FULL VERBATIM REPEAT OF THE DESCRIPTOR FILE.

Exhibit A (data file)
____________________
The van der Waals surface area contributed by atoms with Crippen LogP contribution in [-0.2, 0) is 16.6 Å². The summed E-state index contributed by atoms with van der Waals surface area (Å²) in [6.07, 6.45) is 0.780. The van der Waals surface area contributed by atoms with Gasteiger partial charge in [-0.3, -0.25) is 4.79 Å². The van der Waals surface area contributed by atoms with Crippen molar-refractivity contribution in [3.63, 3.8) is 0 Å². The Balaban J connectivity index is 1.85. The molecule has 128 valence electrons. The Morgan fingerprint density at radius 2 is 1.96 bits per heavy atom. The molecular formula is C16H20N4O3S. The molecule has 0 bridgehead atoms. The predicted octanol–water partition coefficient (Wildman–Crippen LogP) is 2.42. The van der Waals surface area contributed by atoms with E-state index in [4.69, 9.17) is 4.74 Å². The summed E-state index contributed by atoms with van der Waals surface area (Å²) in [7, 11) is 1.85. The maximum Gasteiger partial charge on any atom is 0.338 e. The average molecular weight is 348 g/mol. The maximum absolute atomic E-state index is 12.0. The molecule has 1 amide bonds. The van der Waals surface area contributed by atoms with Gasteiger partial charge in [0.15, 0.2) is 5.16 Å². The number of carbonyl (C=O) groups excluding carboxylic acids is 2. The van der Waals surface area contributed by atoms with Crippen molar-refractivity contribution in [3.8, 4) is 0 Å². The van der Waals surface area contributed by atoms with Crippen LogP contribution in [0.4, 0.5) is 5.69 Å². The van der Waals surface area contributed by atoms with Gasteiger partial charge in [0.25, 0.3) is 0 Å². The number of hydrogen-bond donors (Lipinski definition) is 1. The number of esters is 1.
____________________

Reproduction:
The van der Waals surface area contributed by atoms with Crippen LogP contribution in [-0.2, 0) is 16.6 Å². The summed E-state index contributed by atoms with van der Waals surface area (Å²) in [6.07, 6.45) is 0.780. The van der Waals surface area contributed by atoms with Gasteiger partial charge in [-0.3, -0.25) is 4.79 Å². The van der Waals surface area contributed by atoms with Crippen molar-refractivity contribution in [3.63, 3.8) is 0 Å². The Balaban J connectivity index is 1.85. The molecule has 128 valence electrons. The Morgan fingerprint density at radius 2 is 1.96 bits per heavy atom. The molecular formula is C16H20N4O3S. The molecule has 0 bridgehead atoms. The predicted octanol–water partition coefficient (Wildman–Crippen LogP) is 2.42. The van der Waals surface area contributed by atoms with E-state index in [4.69, 9.17) is 4.74 Å². The summed E-state index contributed by atoms with van der Waals surface area (Å²) in [7, 11) is 1.85. The maximum Gasteiger partial charge on any atom is 0.338 e. The average molecular weight is 348 g/mol. The maximum absolute atomic E-state index is 12.0. The molecule has 1 amide bonds. The van der Waals surface area contributed by atoms with Gasteiger partial charge in [0.15, 0.2) is 5.16 Å². The number of carbonyl (C=O) groups excluding carboxylic acids is 2. The van der Waals surface area contributed by atoms with Crippen molar-refractivity contribution in [3.8, 4) is 0 Å². The van der Waals surface area contributed by atoms with Crippen LogP contribution in [0.4, 0.5) is 5.69 Å². The van der Waals surface area contributed by atoms with Gasteiger partial charge in [0.25, 0.3) is 0 Å². The number of hydrogen-bond donors (Lipinski definition) is 1. The number of esters is 1.